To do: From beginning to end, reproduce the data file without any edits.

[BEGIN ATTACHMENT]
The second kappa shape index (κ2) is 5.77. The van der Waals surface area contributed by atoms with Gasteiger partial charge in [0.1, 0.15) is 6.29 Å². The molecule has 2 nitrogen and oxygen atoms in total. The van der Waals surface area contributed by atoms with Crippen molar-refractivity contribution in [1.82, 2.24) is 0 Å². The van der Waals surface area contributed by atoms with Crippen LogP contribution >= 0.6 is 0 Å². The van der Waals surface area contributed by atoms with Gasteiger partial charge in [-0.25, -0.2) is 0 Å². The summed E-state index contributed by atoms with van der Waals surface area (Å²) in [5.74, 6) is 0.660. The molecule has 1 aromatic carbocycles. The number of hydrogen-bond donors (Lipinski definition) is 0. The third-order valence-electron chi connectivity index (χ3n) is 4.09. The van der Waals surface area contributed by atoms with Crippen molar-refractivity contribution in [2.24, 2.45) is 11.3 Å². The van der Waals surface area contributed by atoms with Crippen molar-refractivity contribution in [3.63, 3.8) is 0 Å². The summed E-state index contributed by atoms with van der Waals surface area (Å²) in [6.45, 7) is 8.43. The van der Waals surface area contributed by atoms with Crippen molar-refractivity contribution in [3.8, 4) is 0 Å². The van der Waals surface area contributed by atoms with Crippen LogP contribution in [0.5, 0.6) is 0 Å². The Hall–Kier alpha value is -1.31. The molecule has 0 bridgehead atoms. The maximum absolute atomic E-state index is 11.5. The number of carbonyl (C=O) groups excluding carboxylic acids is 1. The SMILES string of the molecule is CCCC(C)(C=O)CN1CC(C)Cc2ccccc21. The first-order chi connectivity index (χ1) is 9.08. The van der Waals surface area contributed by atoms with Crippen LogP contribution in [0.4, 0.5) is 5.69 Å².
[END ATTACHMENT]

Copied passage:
The second kappa shape index (κ2) is 5.77. The van der Waals surface area contributed by atoms with Gasteiger partial charge in [0.1, 0.15) is 6.29 Å². The molecule has 2 nitrogen and oxygen atoms in total. The van der Waals surface area contributed by atoms with Crippen molar-refractivity contribution in [1.82, 2.24) is 0 Å². The van der Waals surface area contributed by atoms with Crippen LogP contribution >= 0.6 is 0 Å². The van der Waals surface area contributed by atoms with Gasteiger partial charge in [-0.25, -0.2) is 0 Å². The summed E-state index contributed by atoms with van der Waals surface area (Å²) in [5.74, 6) is 0.660. The molecule has 1 aromatic carbocycles. The number of hydrogen-bond donors (Lipinski definition) is 0. The third-order valence-electron chi connectivity index (χ3n) is 4.09. The van der Waals surface area contributed by atoms with Crippen molar-refractivity contribution in [2.24, 2.45) is 11.3 Å². The van der Waals surface area contributed by atoms with Crippen molar-refractivity contribution in [3.63, 3.8) is 0 Å². The summed E-state index contributed by atoms with van der Waals surface area (Å²) in [6.45, 7) is 8.43. The van der Waals surface area contributed by atoms with Crippen molar-refractivity contribution in [3.8, 4) is 0 Å². The van der Waals surface area contributed by atoms with Crippen LogP contribution in [0.5, 0.6) is 0 Å². The Hall–Kier alpha value is -1.31. The molecule has 0 bridgehead atoms. The maximum absolute atomic E-state index is 11.5. The number of carbonyl (C=O) groups excluding carboxylic acids is 1. The SMILES string of the molecule is CCCC(C)(C=O)CN1CC(C)Cc2ccccc21. The first-order chi connectivity index (χ1) is 9.08. The van der Waals surface area contributed by atoms with Crippen LogP contribution in [0.4, 0.5) is 5.69 Å².